A non-fiction writing residency and a chair in Australian poetry will flow from a boost for Creative Practices at UTS by the Copyright Agency Limited (CAL).
CAL, which manages copyright for creators and publishers, has made a three-year, $300,000 commitment to fund the new initiatives from 2012.
It is the largest single grant to an Australian university by CAL and follows on from the highly successful writer-in-residence program that brought novelist Frank Moorhouse and poet Les Murray to the UTS Writing Program in 2009 and 2010.
Head of Creative Practices and Director of the UTS Centre for New Writing, Professor John Dale, said a prominent Australian writer will be selected as the first CAL Writer in Residence Non‐Fiction during this year to start in 2012.
"UTS has just launched Australia's first Master of Arts in Non-Fiction Writing, prompted by overwhelming student and industry interest," Professor Dale said.
"The CAL Writer in Residence Non‐Fiction will promote the study, recognition and wider appreciation of high-quality non‐fiction in this country. Many of Australia's leading writers are now working in non‐fiction and much of the ground‐breaking work being produced in this country is in that category."
Professor Dale said the CAL Chair in Australian Poetry would be a part‐time appointment over three years, awarded to one of Australia's major working poets.
"The CAL Chair in Australian Poetry will inspire students at all levels in the similar way that Les Murray did during his year as CAL Writer in Residence at UTS," he said. "The CAL Chair will also promote the study, recognition and enjoyment of Australian poetry nationally and internationally."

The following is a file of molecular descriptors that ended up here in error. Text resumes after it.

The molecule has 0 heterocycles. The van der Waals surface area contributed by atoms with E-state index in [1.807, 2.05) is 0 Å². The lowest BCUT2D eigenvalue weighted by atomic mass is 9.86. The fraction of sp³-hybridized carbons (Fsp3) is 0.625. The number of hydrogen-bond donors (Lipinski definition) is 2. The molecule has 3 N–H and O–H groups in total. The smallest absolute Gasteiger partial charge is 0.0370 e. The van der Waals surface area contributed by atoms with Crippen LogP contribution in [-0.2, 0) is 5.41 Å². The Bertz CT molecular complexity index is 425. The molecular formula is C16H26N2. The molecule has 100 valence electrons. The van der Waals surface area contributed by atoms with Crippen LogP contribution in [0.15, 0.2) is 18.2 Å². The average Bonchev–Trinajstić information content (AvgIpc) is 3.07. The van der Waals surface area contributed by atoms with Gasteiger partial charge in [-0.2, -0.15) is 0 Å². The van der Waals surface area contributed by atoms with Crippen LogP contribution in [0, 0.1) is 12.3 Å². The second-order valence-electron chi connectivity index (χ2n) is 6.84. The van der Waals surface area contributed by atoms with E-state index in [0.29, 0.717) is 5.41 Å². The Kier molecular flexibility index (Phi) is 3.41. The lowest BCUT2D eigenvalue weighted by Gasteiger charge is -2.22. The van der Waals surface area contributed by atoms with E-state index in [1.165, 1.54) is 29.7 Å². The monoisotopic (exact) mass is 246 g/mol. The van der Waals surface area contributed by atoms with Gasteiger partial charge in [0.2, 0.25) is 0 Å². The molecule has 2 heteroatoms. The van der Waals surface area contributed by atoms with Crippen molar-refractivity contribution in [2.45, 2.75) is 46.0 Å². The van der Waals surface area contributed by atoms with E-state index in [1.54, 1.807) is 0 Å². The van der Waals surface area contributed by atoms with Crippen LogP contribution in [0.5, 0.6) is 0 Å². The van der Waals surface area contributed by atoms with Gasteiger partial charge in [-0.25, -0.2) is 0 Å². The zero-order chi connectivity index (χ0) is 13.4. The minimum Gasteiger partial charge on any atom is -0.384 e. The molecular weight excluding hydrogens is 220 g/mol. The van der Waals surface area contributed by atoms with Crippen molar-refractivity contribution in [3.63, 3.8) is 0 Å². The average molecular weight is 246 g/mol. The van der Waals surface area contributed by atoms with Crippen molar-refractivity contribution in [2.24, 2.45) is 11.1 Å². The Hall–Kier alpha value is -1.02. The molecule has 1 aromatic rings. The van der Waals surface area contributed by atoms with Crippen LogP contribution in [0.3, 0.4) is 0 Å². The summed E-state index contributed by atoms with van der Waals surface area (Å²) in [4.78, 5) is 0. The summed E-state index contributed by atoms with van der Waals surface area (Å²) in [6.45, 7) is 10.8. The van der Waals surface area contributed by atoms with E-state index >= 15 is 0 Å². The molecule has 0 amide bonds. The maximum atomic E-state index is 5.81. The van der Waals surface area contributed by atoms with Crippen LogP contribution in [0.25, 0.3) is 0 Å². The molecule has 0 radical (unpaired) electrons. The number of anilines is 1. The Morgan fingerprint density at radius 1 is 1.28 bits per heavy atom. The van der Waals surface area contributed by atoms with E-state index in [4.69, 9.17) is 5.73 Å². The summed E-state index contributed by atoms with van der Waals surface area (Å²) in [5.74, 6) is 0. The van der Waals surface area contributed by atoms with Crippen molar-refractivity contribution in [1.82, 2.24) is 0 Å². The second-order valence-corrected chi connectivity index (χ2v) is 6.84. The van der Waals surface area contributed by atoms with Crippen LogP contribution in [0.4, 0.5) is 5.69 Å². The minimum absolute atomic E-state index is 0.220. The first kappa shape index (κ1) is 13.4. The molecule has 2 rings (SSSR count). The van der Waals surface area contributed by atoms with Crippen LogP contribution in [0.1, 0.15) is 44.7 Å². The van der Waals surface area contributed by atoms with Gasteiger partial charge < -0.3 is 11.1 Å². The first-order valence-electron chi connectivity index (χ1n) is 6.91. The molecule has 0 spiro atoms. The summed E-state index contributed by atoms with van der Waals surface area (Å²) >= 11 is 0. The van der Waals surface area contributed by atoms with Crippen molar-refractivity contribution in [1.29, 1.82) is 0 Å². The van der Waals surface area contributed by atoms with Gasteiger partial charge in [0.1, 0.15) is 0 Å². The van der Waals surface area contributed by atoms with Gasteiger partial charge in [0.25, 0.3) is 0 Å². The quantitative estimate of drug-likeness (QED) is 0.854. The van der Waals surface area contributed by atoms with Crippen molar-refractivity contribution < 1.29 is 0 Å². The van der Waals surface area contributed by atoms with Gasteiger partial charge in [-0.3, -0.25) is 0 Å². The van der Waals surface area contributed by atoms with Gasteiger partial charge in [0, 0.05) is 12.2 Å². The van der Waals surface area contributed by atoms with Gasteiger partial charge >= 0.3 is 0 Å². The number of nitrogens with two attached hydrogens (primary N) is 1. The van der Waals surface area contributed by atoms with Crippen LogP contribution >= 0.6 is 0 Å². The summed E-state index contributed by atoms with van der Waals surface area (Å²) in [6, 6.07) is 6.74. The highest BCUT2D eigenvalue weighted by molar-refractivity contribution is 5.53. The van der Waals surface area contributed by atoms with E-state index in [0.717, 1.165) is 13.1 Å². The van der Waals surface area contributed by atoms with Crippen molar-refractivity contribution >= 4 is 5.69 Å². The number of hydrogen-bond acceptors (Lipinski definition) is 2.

CAL CEO Jim Alexander said partnering with UTS supported critical links between education and the continuing creation of Australian cultural works.
"CAL is proud to be associated with the first Chair in Australian Poetry to be filled by a practising poet," Mr Alexander said. "It is fitting that a creator writing in this genre, with such enduring value to Australia's cultural heritage, should be celebrated and also available to the students and lecturers at a university and the broader cultural community.
"Also, placing non-fiction writers in residence in a university will position them in an environment of serious research and analysis and expose students of professional writing to this significant part of the Australian publishing landscape."
UTS Vice-Chancellor Professor Ross Milbourne said the expanded partnership with CAL would have direct benefits for Australian literature and the university looked forward to "delivering many exciting programs together, now and in the future."
"UTS offers the largest postgraduate writing program in Australia and many of our new, developing and established writers have studied or taught writing at UTS over the past 25 years," Professor Milbourne said.
"UTS Doctorate of Creative Arts graduates include such prominent writers as Kate Grenville, Sue Woolfe, Mandy Sayer, John Scott, Gaby Naher, Barbara Brooks and Angelo Loukakis."